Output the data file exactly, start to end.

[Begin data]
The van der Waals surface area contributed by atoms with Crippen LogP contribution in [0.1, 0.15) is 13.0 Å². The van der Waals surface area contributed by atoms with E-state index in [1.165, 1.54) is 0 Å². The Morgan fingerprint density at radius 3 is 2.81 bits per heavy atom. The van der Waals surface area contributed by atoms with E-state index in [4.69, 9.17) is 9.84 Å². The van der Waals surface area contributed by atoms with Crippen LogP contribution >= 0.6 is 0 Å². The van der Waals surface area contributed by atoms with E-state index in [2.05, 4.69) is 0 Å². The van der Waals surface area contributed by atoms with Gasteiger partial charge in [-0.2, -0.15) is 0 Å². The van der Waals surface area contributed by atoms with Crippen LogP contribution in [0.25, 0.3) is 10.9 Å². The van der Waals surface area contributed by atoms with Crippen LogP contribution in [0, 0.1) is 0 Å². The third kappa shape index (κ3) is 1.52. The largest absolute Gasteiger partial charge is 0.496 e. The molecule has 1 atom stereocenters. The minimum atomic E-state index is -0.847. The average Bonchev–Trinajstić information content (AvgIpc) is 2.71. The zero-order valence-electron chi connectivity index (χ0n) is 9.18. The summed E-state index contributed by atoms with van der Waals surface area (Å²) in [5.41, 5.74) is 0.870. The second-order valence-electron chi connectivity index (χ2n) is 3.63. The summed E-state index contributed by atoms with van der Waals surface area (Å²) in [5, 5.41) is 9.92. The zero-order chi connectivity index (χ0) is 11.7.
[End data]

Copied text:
The van der Waals surface area contributed by atoms with Crippen LogP contribution in [0.1, 0.15) is 13.0 Å². The van der Waals surface area contributed by atoms with E-state index in [1.165, 1.54) is 0 Å². The Morgan fingerprint density at radius 3 is 2.81 bits per heavy atom. The van der Waals surface area contributed by atoms with E-state index in [4.69, 9.17) is 9.84 Å². The van der Waals surface area contributed by atoms with Crippen LogP contribution >= 0.6 is 0 Å². The van der Waals surface area contributed by atoms with E-state index in [2.05, 4.69) is 0 Å². The van der Waals surface area contributed by atoms with Gasteiger partial charge in [-0.2, -0.15) is 0 Å². The van der Waals surface area contributed by atoms with Crippen LogP contribution in [0.25, 0.3) is 10.9 Å². The van der Waals surface area contributed by atoms with Crippen LogP contribution in [0, 0.1) is 0 Å². The third kappa shape index (κ3) is 1.52. The largest absolute Gasteiger partial charge is 0.496 e. The molecule has 1 atom stereocenters. The minimum atomic E-state index is -0.847. The average Bonchev–Trinajstić information content (AvgIpc) is 2.71. The zero-order valence-electron chi connectivity index (χ0n) is 9.18. The summed E-state index contributed by atoms with van der Waals surface area (Å²) in [5.41, 5.74) is 0.870. The second-order valence-electron chi connectivity index (χ2n) is 3.63. The summed E-state index contributed by atoms with van der Waals surface area (Å²) in [5, 5.41) is 9.92. The zero-order chi connectivity index (χ0) is 11.7.